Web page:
A Chicago native, Steve James is as responsible as anyone for the mainstream success of the documentary: his first full feature, the epic "Hoop Dreams," was a genuine crossover hit, and one of the best-reviewed films of the 1990s (even winning a Best New Filmmaker award from the MTV Movie Awards, of all places). Soon after that film, he was snapped up for his Hollywood debut, a biopic of runner Steve Prefontaine.
Notable Documentaries: It's probably a bit overblown to call "Hoop Dreams" a game-changer of big-screen documentaries, but along with Errol Morris, it's James' film that really helped to bring the form closer to the mainstream, and it stands as a towering masterpiece of the form. Virtually everything James has touched in the non-fiction world has been hugely compelling, from "Stevie" to ESPN "30 for 30" entry "No Crossover: The Trial Of Allen Iverson," but 2011's "The Interrupters," another look at Chicago life, is right up there with "Hoop Dreams" as one of his finest achievements.
Notable Fiction Films: James has only stepped away from documentary three times, for a back-to-back run in the late 1990s and early 2000s. Of the trio, the only one to get a theatrical release was 1997's "Prefontaine," a biopic of long-distance runner Steve Prefontaine (Jared Leto) who died at the age of only 24. The film's not quite as interesting as Robert Towne's "Without Limits," which followed the same subject matter a year later, starring Billy Crudup in the lead role, and James' attempts to mix in documentary-style interviews is a bit botched, but it's a worthy attempt at drama. Two more sports dramas followed, both made for TV: "Passing Glory," starring Andre Braugher and Rip Torn, and the better "Joe and Max," about the friendship between African-American boxer Joe Louis and German heavyweight Max Schmeling.
Which Form Suits Him Better? Unquestionably, the documentary. James' fiction work is decent, and we'd like to see him turn his hand to something away from the sports genre he was initially pigeonholed in. But they're never more than decent, whereas he's never made a documentary that's really anything other than excellent. As such, we're eagerly anticipating his Roger Ebert documentary "Life Itself" when it arrives in 2014.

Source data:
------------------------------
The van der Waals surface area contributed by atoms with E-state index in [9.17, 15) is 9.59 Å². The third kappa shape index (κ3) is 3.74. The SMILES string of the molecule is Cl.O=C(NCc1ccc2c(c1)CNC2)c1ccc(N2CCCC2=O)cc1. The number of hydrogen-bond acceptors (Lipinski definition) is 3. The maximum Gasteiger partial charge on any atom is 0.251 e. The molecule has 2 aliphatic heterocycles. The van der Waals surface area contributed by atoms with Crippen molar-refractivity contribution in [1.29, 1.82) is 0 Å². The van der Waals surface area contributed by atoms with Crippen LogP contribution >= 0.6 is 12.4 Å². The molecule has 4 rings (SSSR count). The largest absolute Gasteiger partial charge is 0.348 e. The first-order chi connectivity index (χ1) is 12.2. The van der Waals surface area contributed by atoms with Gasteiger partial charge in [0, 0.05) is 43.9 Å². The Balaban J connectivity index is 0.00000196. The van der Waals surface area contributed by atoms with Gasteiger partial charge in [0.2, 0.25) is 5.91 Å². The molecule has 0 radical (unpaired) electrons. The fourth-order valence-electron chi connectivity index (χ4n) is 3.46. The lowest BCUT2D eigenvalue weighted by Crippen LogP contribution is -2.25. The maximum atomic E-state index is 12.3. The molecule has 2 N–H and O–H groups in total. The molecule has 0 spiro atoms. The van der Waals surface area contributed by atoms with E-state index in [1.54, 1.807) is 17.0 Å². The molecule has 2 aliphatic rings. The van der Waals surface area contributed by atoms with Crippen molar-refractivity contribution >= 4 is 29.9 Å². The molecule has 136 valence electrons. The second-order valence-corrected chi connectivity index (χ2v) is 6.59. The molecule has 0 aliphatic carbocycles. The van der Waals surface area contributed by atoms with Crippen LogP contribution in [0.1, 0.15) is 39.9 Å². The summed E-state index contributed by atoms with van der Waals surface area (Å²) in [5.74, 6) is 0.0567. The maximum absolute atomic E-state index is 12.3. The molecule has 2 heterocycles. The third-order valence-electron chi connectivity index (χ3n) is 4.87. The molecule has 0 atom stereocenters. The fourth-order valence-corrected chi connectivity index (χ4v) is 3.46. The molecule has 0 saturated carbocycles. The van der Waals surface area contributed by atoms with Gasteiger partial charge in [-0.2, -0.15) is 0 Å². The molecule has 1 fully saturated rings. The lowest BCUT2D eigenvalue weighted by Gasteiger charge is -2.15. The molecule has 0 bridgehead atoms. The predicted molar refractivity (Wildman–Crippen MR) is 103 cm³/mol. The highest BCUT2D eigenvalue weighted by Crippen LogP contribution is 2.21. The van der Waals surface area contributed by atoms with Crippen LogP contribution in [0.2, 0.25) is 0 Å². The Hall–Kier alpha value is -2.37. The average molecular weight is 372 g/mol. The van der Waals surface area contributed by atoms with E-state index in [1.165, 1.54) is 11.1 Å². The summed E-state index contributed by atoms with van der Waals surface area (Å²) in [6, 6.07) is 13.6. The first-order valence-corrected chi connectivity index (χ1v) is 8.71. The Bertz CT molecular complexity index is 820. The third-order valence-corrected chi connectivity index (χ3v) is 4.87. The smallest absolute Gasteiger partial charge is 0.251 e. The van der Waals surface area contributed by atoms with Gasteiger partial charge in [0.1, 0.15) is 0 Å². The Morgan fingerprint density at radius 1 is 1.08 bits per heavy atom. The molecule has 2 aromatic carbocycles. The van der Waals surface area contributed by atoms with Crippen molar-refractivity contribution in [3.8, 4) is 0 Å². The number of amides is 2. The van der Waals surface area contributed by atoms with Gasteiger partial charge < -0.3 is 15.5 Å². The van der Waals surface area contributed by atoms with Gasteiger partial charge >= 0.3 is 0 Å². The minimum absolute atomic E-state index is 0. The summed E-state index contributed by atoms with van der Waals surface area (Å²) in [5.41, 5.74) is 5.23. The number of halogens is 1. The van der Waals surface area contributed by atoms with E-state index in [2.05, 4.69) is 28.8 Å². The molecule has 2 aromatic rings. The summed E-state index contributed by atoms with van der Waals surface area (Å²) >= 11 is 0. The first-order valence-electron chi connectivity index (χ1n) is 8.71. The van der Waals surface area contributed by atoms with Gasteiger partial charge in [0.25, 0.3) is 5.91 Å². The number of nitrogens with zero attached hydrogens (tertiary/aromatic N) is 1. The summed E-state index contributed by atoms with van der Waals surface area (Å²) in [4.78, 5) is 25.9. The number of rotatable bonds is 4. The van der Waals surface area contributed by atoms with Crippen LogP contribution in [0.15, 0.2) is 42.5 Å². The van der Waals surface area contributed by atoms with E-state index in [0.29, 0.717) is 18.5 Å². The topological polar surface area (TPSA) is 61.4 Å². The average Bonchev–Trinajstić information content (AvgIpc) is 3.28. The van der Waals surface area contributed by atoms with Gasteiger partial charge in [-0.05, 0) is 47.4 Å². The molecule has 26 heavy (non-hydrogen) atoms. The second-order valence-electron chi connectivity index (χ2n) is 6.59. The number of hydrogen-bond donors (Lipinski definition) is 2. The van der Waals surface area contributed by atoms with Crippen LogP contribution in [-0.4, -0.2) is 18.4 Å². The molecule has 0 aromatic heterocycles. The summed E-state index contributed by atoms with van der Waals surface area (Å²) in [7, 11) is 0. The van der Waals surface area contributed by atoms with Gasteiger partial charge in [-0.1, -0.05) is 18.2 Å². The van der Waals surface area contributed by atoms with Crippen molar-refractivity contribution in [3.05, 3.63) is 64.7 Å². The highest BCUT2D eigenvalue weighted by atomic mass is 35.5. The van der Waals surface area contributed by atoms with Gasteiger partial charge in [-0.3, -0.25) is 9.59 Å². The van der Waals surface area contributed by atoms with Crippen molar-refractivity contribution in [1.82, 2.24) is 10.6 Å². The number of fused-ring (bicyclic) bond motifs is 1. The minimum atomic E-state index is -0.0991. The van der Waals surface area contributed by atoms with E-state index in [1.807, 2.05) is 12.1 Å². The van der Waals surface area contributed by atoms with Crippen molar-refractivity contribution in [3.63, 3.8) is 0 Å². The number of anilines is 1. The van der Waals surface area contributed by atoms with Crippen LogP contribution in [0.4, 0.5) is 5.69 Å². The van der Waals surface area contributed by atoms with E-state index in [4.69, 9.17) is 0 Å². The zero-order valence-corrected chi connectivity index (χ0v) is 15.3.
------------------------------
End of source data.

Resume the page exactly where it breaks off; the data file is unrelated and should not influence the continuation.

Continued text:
If any documentarian is truly at the coalface of the debate about documentary and reality, and how far, by simply choosing to tell a story in a certain way, the filmmaker influences, shapes and distorts the truth of that story, it’s probably Nick Broomfield. While starting off as a more traditional documentarian (filming in a less obtrusive, more outwardly “objective” style), Broomfield became so exasperated by the experiences both of Broadway musical doc “Driving Me Crazy” and being sued by Lily Tomlin over “Lily Tomlin” which she believed acted as a spoiler for the one-woman show it featured, that he started to insert himself directly into his films’ narratives. This meta edge, in which the film becomes as much about Broomfield and the making of the film as it does about the subject, has found many high-profile imitators, not least Michael Moore and Morgan Spurlock. In recent years, however Broomfield has also proposed a new format, what he calls “direct cinema” which uses non-actors, who are often themselves involved or close to the events being portrayed, but in a scripted, albeit heavily improvised, film.